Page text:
Two weeks ago one of my "full spectrum" bulbs went out in my kitchen. I immediately noticed a hit in my ability to push back Winter Depression over the next few days. Fortunately, I soon started turning my sleep schedule around to take advantage of daylight hours. Then when one of my readers asked me which types of bulbs to buy, I saw an opportunity.
Why just buy a replacement when I could stand in the middle of Target and take pictures of light bulbs for my blog while weirding out the Christmas shoppers?
The first thing I noticed was that there were considerably more CFLs for sale than last year. In fact, there was a veritable CFL sea. I could see why a reader might find my descriptions of the light bulbs vague and confusing. Several thousand lightbulbs met my eye, maybe even millions, all only slightly different from each other. Clearly the lightbulb manufacturers of the world were sadists who were targeting those poor shlubs who suffered from decision anxiety.
It seems that true full spectrum light bulbs are rated at 5500 Kelvin with a high color index of 96 out of 100, which is considered noon day light. My bulbs are at 6500 Kelvin and give off a cool toned light very much like early morning light. Their color index is 82. Are you lost yet? I know I was. All these numbers can be bewildering.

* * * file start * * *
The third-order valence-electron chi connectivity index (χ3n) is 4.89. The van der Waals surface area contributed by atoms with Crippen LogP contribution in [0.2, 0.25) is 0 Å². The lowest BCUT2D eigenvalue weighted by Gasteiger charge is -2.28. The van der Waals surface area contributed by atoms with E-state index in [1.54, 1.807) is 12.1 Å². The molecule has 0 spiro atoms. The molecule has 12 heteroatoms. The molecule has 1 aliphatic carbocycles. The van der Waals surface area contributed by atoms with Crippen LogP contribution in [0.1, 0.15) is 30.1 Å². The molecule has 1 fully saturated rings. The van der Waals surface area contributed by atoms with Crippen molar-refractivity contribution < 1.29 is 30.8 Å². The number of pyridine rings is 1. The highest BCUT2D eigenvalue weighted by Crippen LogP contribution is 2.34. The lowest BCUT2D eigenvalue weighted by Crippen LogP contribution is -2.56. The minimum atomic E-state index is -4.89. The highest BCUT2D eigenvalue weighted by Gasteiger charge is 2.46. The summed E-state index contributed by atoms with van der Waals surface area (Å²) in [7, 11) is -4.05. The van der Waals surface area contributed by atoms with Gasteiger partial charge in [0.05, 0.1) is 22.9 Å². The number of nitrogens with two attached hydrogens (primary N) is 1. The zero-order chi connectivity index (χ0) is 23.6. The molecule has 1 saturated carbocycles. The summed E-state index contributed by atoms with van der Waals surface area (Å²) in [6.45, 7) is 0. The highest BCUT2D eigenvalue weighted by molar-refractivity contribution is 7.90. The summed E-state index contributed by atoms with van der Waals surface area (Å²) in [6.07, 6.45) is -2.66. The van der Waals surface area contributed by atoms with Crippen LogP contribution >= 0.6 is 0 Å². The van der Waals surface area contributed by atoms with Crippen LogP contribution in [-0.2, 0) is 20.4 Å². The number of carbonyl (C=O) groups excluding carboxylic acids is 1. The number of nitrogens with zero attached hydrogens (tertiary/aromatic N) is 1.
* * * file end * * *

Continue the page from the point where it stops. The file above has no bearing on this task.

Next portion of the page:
First of all, color temperature in Kelvin is the measurement of what hue a light casts. The lower the Kelvin, the warmer the light is; the higher the Kelvin, the whiter and more pure the light is. Secondly, the color index indicates on a scale of 0 to 100 how true the light represents color, with 100 being the best and 20 being the lighting your hair stylist uses that colors your face ghastly yellow-green.
To further complicate matters, I did find full spectrum bulbs, but their stats were so different from the CFLs that I might as well have been comparing anchovies to oranges.
I decided to go with the GE daylight bulb since that model had been working for me. However, this means that I have to reconsider what I've written about full spectrum lightbulbs previously. After Christmas, I will be experimenting with true full spectrum lightbulbs. I'm curious to see what difference they might make.
The question for now is did my daylight CFLs work, or was I taking an electronic placebo every time I flipped the switch? Considering that placebos can lose efficacy over a matter of weeks, I consider my year spent with daylight bright CFLs a good test. I can report that they have made a difference in the quality of my life. With them, Seasonal Affective Disorder (Winter Depressino) has been kept at bay. These lightbulbs are an inexpensive solution compared to other light therapy techniques and can be found at most supermarkets. The old adage may be true. You do get what you pay for, but I still recommend giving them a chance.